Restaurant employees, likewise, usually take the bus or streetcar or ride a bicycle to work, and the lot behind the building likely represents more parking than most nearby restaurants have, they said. Even so, they pledged to explore what else they can do to help with the parking situation.

“We signed the lease and we were told we had enough parking. It doesn’t mean it’s not our problem. I just didn’t come into this anticipating that this was an issue,” Josephs said. “It means we’re going to have to dig in and figure out how to fix a parking problem we didn’t know existed.”

They hope to receive the empty shell of the building from the developer around December, and best-case scenario would be an opening in spring of 2015.

“For us it was our dream, running around the park and trying to open a restaurant here,” Josephs said. “Obviously we didn’t anticipate the potential of the parking issue, but we still couldn’t be more excited to be here.”

15 thoughts on “Owners of NYC’s “Maysville” plan New Orleans restaurant at Magazine and Nashville

  1. I hope Josephs and Dawes don’t lose much sleep over the “parking issue.” There are 5 to 7 people who can be relied upon to complain about every single new business that opens in this corridor no matter what the conditions are.

    • Nope, sorry will_k2. There’s a very real problem with parking with the 2 existing restaurants that don’t have any parking and adding a third needing about 30 more than what they have is not a made up “parking issue” as you would like to suggest. It’s very real and I hope they get it worked out.

      • binnola, you say “nope, sorry” as if you assume you have superior expertise on the situation. That would be an incorrect assumption. I live within a block of the proposed site and within 100 yards of both Bistro Daisy and Martinique. I do not have offstreet parting, so I park in that neighborhood every single day. It is extremely rare that I have to park more than half a block from my house. What is your “very real problem with parking?” That you don’t get to park immediately in front of your residence anytime you want to?

  2. If there was an incentive for customers to show up at the restaurant without a car, then maybe we may have an enlightened way of dealing with the parking issue not just at that location, but elsewhere.

  3. This is a huge step forward for the space. Great food, conscientious and talented owners, a prove track record of success. I couldn’t be happier to have this restaurant as part of the fabric of the city.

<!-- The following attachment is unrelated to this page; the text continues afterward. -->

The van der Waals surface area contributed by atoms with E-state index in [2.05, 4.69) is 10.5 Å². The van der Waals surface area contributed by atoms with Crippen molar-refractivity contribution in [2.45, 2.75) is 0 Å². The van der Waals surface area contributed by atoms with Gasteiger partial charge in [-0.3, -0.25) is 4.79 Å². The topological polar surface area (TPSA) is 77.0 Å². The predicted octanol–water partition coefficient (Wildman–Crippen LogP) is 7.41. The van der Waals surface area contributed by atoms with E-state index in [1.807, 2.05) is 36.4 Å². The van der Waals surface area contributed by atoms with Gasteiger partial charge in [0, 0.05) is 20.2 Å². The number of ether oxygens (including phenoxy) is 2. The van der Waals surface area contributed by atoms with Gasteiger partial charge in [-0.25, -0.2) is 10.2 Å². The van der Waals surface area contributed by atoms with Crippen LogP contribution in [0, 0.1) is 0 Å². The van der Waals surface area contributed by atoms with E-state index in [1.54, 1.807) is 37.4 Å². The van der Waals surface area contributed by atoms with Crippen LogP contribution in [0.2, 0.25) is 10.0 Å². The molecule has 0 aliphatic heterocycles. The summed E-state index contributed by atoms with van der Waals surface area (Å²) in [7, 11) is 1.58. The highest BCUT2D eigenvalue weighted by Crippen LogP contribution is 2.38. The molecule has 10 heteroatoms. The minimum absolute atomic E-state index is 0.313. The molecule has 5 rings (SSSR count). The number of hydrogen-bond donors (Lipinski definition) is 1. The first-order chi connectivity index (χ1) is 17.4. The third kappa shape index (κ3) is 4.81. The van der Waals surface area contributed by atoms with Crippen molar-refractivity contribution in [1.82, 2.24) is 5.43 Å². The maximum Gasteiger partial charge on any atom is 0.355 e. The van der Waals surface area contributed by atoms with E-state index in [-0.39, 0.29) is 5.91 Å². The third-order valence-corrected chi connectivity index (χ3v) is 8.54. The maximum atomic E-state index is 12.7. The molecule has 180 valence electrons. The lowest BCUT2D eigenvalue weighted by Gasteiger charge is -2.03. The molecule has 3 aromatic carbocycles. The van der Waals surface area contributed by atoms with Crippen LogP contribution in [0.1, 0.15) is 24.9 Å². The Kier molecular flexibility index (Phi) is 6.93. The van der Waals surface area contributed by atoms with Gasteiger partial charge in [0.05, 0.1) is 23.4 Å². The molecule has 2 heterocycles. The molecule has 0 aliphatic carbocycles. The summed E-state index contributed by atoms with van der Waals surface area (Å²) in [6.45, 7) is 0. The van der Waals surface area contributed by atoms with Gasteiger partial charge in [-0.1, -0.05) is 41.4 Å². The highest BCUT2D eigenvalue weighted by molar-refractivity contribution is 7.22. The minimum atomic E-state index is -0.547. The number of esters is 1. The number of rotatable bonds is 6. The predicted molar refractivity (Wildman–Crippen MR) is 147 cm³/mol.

Good luck Sean and Mani.

    • +1. What a great addition to the neighborhood. It’s unfortunate that the handful of constant complainers also seem to be the people with the most free time on their hands to attend every meeting and moan.

      • That’s not very neighborly and it is typical when one doesn’t have good logic to then attack the opposing viewpoint with insults. For the record, I rarely attend neighborhood meetings and don’t have a lot of free time. I, too, live within a block of the proposed restaurant and I think it is a great concept. To say there is no parking issue is foolish and leads me to think you have some interest in its development or the development of the strip center. Whatever. We have elderly people in the neighborhood and folks getting older. It has become increasingly difficult to park at night close to our front doors. A few years ago there was a mugging in the 5800 block of Camp St. About two months ago there was a guy passed out on my porch at about 9pm. Parking close to our entrances is important not just for convenience but also for safety (and I am not alone–you should actually meet and speak to your neighbors about this). The quality of life deteriorates for those in close proximity when the city allows new restaurants to open without adequate parking. There are solutions to the VERY REAL problem. I only ask that Mani and Sean look into those solutions. And, I, too, wish them the best of luck and look forward to their operation. (You see before you start accusing people, you really ought to get to know them…)

  4. binnola, you might get a more neighborly reception if you didn’t start your responses to people with a dismissive and disrespectful “nope, sorry” and follow them up with accusations of ulterior motives (another incorrect assumption on your part).

    Where there are elderly people in the neighborhood who legitimately require close access, they should request a handicapped zone in front of their residence. If there is any objection to legitimate requests for handicapped zoning, I’ll be the first one at the ARNA meeting to support their requests.

    But it seems your problem is more related to not being able to park close enough to your house to suit your personal needs. I agree that having reliable parking right next to your house is highly desirable. That is why residences with off-street parking are so much more expensive. If you find that the public parking available to you in our neighborhood is insufficient to meet your personal needs for safety and convenience, perhaps the solution is to seek a residence that is a better match for your needs rather than expect that local business owners underwrite your desire for a de facto personal parking space.

    It would seem this approach may work out better for you in the long run. Given you apparently expect the prospective proprietors to address issues up to and including “a guy passed out on my porch at about 9pm,” I think you are likely to ultimately be disappointed by their efforts.